Watch As Nicole Eddy Takes The Panasonic DC-GH5S Lumix G For A Spin!

We decided to put the new Panasonic DC-GH5S Lumix to the test and gave it to local vlogger, Nicole Eddy, to test out and review. Watch as she puts it to the test on a trip to Mozambique!

I was first introduced to the Lumix GH5 through my talented friend MrBrynNorth, it was his trusty video companion that accompanied him on every trip & the footage it/he produced, always seemed to be nothing short of mind-blowing. The GH5 seemed to be spoken a lot about within the world of YouTube with other talented creators like Rob Strok turning to it to film their works of art, but it wasn’t until my favourite Youtube duo, Jon Olsson & Benni Ortega, started filming their vlogs using this camera that truly sold me on wanting to get my hands on one.

With the GH5S rumoured to be one of the best mirrorless video cameras around, I was lucky enough to be lent the camera by Orms Direct, Cape Town’s very own equivalent of the legendary B&H in New York, for an upcoming trip to Mozambique (even though it took me until the after the trip to realise that I was actually using the GH5S…but that’s something to chat about some other time, or preferably never).

Bear in mind that I’m no cinematographer or tech-guru (demonstrated very clearly by the above point). I’m not particularly clued up on camera specs & terminology & I find myself more often than I like to admit googling terms such as ‘micro four-thirds live sensor’ and ‘venus processing machines’, so with that out of the way, this review is done by Nicole Eddy, your average, run of the mill everyday camera-user looking user.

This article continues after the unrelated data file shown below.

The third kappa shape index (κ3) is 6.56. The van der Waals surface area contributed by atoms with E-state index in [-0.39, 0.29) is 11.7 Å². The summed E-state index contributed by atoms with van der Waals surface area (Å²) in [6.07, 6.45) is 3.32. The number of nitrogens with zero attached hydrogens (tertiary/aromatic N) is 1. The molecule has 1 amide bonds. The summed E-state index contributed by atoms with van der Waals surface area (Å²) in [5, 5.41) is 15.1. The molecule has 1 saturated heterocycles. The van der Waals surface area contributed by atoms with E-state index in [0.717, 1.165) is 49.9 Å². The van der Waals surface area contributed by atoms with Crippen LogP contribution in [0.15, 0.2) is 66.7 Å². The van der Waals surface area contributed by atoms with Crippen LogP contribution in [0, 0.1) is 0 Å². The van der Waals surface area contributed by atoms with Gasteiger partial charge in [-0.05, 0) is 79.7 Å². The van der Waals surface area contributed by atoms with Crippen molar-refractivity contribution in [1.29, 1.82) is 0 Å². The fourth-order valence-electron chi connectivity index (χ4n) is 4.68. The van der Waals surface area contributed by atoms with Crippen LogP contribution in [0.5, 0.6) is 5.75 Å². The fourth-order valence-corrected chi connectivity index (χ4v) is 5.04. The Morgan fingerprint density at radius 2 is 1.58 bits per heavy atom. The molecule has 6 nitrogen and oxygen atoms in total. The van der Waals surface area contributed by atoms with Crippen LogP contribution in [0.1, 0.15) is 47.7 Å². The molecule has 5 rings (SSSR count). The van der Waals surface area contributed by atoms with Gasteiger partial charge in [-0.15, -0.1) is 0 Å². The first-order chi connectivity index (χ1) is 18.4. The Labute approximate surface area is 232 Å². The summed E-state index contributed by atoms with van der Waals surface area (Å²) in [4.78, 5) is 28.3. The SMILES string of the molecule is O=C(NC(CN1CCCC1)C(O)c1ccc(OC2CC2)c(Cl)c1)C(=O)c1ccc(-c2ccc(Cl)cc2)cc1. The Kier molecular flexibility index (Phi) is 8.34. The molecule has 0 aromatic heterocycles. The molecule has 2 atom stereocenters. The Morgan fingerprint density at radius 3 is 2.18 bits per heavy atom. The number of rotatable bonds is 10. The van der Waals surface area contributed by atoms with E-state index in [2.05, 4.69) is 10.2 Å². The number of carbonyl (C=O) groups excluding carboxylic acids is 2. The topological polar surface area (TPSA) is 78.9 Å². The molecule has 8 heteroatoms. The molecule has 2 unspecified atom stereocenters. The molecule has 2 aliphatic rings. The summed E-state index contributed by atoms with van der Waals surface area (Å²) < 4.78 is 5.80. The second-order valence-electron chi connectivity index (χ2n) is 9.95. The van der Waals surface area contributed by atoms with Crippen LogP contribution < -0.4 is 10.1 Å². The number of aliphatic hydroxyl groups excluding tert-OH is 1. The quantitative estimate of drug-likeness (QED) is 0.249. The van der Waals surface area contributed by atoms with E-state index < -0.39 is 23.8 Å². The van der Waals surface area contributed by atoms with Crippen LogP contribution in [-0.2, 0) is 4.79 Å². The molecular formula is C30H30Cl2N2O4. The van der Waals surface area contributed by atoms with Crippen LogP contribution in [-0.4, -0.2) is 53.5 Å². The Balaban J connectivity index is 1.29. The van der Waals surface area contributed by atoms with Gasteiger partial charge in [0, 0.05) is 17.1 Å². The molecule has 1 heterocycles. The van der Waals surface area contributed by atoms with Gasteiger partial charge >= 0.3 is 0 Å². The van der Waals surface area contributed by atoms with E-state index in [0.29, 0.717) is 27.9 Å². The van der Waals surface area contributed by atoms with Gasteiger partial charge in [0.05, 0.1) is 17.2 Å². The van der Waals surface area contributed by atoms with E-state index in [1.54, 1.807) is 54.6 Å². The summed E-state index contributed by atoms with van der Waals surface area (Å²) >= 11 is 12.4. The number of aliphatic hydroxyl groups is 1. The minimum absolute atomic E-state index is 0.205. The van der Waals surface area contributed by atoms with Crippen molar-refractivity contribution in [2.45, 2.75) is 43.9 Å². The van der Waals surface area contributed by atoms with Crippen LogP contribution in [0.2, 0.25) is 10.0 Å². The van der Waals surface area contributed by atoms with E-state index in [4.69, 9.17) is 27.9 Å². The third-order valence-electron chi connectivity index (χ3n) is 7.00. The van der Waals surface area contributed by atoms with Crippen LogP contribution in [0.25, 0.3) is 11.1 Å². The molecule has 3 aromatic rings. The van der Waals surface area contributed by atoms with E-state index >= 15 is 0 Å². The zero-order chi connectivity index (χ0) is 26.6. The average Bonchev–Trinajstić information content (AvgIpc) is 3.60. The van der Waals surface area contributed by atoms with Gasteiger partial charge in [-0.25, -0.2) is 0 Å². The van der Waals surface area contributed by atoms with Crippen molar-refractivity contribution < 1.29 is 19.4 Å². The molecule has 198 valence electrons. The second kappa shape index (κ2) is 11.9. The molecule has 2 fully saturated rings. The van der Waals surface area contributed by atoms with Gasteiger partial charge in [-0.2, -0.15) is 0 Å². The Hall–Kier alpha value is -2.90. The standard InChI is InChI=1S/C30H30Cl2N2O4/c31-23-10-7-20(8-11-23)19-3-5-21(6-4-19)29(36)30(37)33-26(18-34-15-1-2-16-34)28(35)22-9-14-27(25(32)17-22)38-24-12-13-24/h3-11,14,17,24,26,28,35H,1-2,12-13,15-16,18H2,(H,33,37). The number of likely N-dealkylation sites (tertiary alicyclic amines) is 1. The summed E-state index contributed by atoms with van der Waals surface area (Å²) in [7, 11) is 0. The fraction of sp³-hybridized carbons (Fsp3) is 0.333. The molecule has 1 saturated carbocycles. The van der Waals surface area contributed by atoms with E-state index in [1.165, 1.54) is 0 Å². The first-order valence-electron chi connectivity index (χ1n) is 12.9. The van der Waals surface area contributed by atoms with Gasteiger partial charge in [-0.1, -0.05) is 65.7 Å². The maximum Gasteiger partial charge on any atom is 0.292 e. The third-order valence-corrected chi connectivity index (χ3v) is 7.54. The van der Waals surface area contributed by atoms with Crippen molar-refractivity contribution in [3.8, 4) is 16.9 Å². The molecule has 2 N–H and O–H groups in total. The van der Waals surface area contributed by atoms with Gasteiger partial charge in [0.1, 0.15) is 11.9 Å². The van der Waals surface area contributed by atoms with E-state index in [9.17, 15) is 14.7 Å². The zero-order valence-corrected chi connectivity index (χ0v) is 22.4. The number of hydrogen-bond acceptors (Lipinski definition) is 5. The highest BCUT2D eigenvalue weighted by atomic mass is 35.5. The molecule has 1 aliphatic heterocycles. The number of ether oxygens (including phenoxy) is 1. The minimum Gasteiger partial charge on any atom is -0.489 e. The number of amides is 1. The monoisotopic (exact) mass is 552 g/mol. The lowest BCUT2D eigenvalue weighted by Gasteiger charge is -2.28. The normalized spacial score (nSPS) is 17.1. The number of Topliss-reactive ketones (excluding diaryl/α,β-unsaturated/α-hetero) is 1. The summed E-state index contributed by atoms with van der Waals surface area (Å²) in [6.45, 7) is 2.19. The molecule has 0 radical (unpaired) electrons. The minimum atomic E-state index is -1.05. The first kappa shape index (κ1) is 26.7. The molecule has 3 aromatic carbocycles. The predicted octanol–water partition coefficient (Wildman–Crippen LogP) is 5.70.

The GH5S is the GH5’s more expensive sibling by about an extra $400-$500.  If you’re anything like me & you’ve never used a GH5 before, you might not actually realise that you’re using the GH5S until someone points it out. This is due to the fact that the differences in appearance are barely there including a red badge bearing an ‘S’ below the GH5, a small red ring around the top right dial & a red REC sign on the top…but apart from those three differences, that’s really about it.

So what are the first things that I noticed about my experience using the camera? As a ‘vlogger’, aptly described by Urban Dictionary as:
”A person who records them self talking about their life and uploads it to various video sites. (Video Blog)

I loved the fact that it had a flip-around, touch-screen. This was such a game changer being able to see whether I was actually in frame while talking to the camera. I have for the most part shot blind when talking to camera as none of my previous cameras’s had a flip-out screen so this was a really great feature & a reminder of how crucial this actually is when it comes to vlogging & ensuring that your face remains in focus.